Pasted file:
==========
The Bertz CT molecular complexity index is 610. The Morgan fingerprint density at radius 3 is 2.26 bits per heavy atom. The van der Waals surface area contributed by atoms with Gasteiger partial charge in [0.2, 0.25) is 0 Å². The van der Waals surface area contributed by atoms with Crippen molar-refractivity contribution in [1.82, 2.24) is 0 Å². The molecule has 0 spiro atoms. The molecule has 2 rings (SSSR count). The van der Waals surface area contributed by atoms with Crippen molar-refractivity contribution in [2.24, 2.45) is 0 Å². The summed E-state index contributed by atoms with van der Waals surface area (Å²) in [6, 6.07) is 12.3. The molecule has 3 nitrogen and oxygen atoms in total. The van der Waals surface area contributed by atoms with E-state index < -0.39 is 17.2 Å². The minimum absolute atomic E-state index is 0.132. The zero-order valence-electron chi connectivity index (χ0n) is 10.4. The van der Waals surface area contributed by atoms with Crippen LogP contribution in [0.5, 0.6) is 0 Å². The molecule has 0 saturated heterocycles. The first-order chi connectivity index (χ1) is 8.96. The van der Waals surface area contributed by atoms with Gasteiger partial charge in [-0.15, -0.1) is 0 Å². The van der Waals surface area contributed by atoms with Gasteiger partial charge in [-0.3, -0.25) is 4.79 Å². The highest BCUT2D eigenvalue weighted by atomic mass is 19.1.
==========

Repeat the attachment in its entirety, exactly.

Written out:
The Bertz CT molecular complexity index is 610. The Morgan fingerprint density at radius 3 is 2.26 bits per heavy atom. The van der Waals surface area contributed by atoms with Gasteiger partial charge in [0.2, 0.25) is 0 Å². The van der Waals surface area contributed by atoms with Crippen molar-refractivity contribution in [1.82, 2.24) is 0 Å². The molecule has 0 spiro atoms. The molecule has 2 rings (SSSR count). The van der Waals surface area contributed by atoms with Crippen molar-refractivity contribution in [2.24, 2.45) is 0 Å². The summed E-state index contributed by atoms with van der Waals surface area (Å²) in [6, 6.07) is 12.3. The molecule has 3 nitrogen and oxygen atoms in total. The van der Waals surface area contributed by atoms with E-state index < -0.39 is 17.2 Å². The minimum absolute atomic E-state index is 0.132. The zero-order valence-electron chi connectivity index (χ0n) is 10.4. The van der Waals surface area contributed by atoms with Crippen LogP contribution in [0.5, 0.6) is 0 Å². The molecule has 0 saturated heterocycles. The first-order chi connectivity index (χ1) is 8.96. The van der Waals surface area contributed by atoms with Gasteiger partial charge in [-0.15, -0.1) is 0 Å². The van der Waals surface area contributed by atoms with Gasteiger partial charge in [-0.3, -0.25) is 4.79 Å². The highest BCUT2D eigenvalue weighted by atomic mass is 19.1.